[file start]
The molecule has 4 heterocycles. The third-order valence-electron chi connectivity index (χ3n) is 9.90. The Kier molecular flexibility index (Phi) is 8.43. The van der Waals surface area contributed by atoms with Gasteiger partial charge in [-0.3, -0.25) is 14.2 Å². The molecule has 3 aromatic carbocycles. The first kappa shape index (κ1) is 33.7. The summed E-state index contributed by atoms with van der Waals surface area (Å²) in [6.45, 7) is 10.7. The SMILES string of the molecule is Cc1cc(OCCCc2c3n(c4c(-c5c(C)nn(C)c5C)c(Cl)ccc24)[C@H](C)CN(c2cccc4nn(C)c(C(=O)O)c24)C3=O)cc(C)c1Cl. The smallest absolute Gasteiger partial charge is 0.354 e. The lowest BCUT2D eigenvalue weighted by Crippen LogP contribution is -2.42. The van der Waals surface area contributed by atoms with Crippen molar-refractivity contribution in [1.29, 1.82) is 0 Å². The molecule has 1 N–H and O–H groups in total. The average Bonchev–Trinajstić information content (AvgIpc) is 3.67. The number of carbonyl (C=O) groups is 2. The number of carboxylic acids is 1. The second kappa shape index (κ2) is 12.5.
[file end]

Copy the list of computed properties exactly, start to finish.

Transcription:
The molecule has 4 heterocycles. The third-order valence-electron chi connectivity index (χ3n) is 9.90. The Kier molecular flexibility index (Phi) is 8.43. The van der Waals surface area contributed by atoms with Gasteiger partial charge in [-0.3, -0.25) is 14.2 Å². The molecule has 3 aromatic carbocycles. The first kappa shape index (κ1) is 33.7. The summed E-state index contributed by atoms with van der Waals surface area (Å²) in [6.45, 7) is 10.7. The SMILES string of the molecule is Cc1cc(OCCCc2c3n(c4c(-c5c(C)nn(C)c5C)c(Cl)ccc24)[C@H](C)CN(c2cccc4nn(C)c(C(=O)O)c24)C3=O)cc(C)c1Cl. The smallest absolute Gasteiger partial charge is 0.354 e. The lowest BCUT2D eigenvalue weighted by Crippen LogP contribution is -2.42. The van der Waals surface area contributed by atoms with Crippen molar-refractivity contribution in [1.29, 1.82) is 0 Å². The molecule has 1 N–H and O–H groups in total. The average Bonchev–Trinajstić information content (AvgIpc) is 3.67. The number of carbonyl (C=O) groups is 2. The number of carboxylic acids is 1. The second kappa shape index (κ2) is 12.5.